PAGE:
FOXBOROUGH, Mass. – Running back Curtis Martin is still asked the question.

What if?

Martin played three seasons with the New England Patriots, 1995-97, before bolting to the New York Jets as a restricted free agent.

Martin, 39, played eight seasons for the Jets in a career that culminated in his induction to the Pro Football Hall of Fame this past August.

Martin and two other former Patriots now in the Hall of Fame –Mike Haynes and Andre Tippett — appeared at Gillette Stadium Sunday night. They served as honorary captains for the Patriots.

Martin ranks fourth all-time among NFL rushers with 14,101 yards. He gained 3,799 in three seasons with New England before the Jets surprisingly signed him to a $36-million, six-year contract that the Patriots did not match.

“Probably my one regret is he got away from us,” Patriots owner Bob Kraft told espn.com.

But Martin only reached one Super Bowl, and that was with the Bill Parcells-coached Patriots in the 1996 season (a 35-21 loss to Green Bay).

While Martin played for the Jets, the Patriots won three Super Bowls. The Jets never made it to the big game.

“I can only imagine how many rings (I would have won) — how many they have, three, four?” Martin said. “It would have been great.

“But at the end of the day, things work out the way they are supposed to. As much as I would have liked to experience a long career with the New England Patriots, it just wasn’t in the cards for me.”

Martin, who struck up a friendship with Kraft in his three years here, said the owner’s involvement has kept New England a winner.

“It doesn’t surprise me because something I recognized when I first came was the type of leader and the type of man Mr. Kraft is,” Martin said. “I can remember days riding down the street in his car, and him speaking to me and giving me advice. You can feel his competitiveness.

“I really believe in the trickle-down effect. It was just a matter of time before it went from Mr. Kraft being one of the best owners in the league to having one of the best coaching staffs and organizations in the league, one of the best quarterbacks in the league, one of the best teams in the league.”

Martin grew up in Pittsburgh, but admits he wasn’t much of a football fan, even when he reached the pros. That changed with the Hall of Fame.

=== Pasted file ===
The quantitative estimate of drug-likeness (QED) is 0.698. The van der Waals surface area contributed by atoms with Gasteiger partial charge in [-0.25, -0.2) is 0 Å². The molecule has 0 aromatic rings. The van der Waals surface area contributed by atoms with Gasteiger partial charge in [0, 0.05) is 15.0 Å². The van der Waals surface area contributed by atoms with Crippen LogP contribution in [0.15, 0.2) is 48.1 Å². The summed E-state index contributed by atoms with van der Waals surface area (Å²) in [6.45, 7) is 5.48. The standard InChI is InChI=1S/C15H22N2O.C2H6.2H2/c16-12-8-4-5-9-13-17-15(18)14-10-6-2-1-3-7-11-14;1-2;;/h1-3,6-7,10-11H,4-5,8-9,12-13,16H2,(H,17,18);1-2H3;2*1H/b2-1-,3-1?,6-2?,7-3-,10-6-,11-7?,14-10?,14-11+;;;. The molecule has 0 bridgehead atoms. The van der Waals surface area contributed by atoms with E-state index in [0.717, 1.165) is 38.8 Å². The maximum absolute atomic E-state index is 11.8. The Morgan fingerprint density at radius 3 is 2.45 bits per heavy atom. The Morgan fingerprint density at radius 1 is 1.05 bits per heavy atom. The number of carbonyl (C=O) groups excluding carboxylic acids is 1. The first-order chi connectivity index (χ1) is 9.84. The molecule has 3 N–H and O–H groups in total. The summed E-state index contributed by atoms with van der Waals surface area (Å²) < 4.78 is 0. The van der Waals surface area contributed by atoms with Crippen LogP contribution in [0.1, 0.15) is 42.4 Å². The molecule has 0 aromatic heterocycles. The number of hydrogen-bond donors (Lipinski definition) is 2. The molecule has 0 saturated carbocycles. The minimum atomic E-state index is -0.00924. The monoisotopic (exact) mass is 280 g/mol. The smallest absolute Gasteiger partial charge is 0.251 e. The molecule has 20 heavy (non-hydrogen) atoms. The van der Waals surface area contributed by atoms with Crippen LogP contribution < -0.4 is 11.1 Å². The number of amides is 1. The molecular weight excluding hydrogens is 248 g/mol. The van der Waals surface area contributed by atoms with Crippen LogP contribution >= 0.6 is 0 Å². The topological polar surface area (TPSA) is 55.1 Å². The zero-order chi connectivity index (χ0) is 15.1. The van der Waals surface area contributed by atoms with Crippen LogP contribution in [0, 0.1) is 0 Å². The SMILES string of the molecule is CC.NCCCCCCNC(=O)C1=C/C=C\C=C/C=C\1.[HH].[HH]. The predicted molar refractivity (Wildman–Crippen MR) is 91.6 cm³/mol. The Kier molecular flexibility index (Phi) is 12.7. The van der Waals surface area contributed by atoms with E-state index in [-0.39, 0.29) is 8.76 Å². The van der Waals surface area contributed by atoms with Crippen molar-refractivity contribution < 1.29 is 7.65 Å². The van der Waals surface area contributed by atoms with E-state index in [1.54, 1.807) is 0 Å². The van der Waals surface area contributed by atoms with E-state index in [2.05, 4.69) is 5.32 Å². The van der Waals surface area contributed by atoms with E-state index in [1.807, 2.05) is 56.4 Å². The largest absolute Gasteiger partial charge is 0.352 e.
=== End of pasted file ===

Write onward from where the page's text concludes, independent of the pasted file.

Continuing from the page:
“They have this Ray Nitschke Luncheon, and the room is full of inductees — like you’re in the bust room and all the heads are really talking,” Martin said. “I learned a lot that Hall of Fame week.

“As I said in my speech I wasn’t a very big fan. I get it now. I get why football excites people and why they are fans now.”

Haynes, 59, also began his career with New England and then left. But he won a Super Bowl the next year (with the Raiders in the 1983 season).

Haynes, a cornerback, played from 1976 to 1989, and was inducted in 1997.

Tippett, 52, played linebacker for the Patriots his entire career, 1982 to 1993. He was inducted in 2008.

FORMER PATRIOTS receiver Randy Moss not only gave the 49ers a 7-0 lead with his 24-yard touchdown reception, he bumped up his career total receiving yardage to 15,219, good for third on the NFL all-time list (passing Isaac Bruce’s 15,208 yards). Jerry Rice ranks No. 1 (22,895) and Terrell Owens No. 2 (15,934).

IN REMEMBRANCE OF the 26 victims of the shooting at the Sandy Hook Elementary school Friday in Newtown, Conn., the Patriots applied a black ribbon sticker on the back of their helmets. Also, 26 flares were shot off during a moment of silence before the game.

Bob Kraft’s Rand-Whitney box and packaging company has a plant in Newtown, just over a mile from the school.

NBC moved from its telecast of the game to cover President Barack Obama’s speech in Newtown (the game was simulcast on CNBC) and returned later in the first quarter.

Staff Writer Kevin Thomas can be contacted at 791-6411 or at:

kthomas@pressherald.com

Twitter: KevinThomasPPH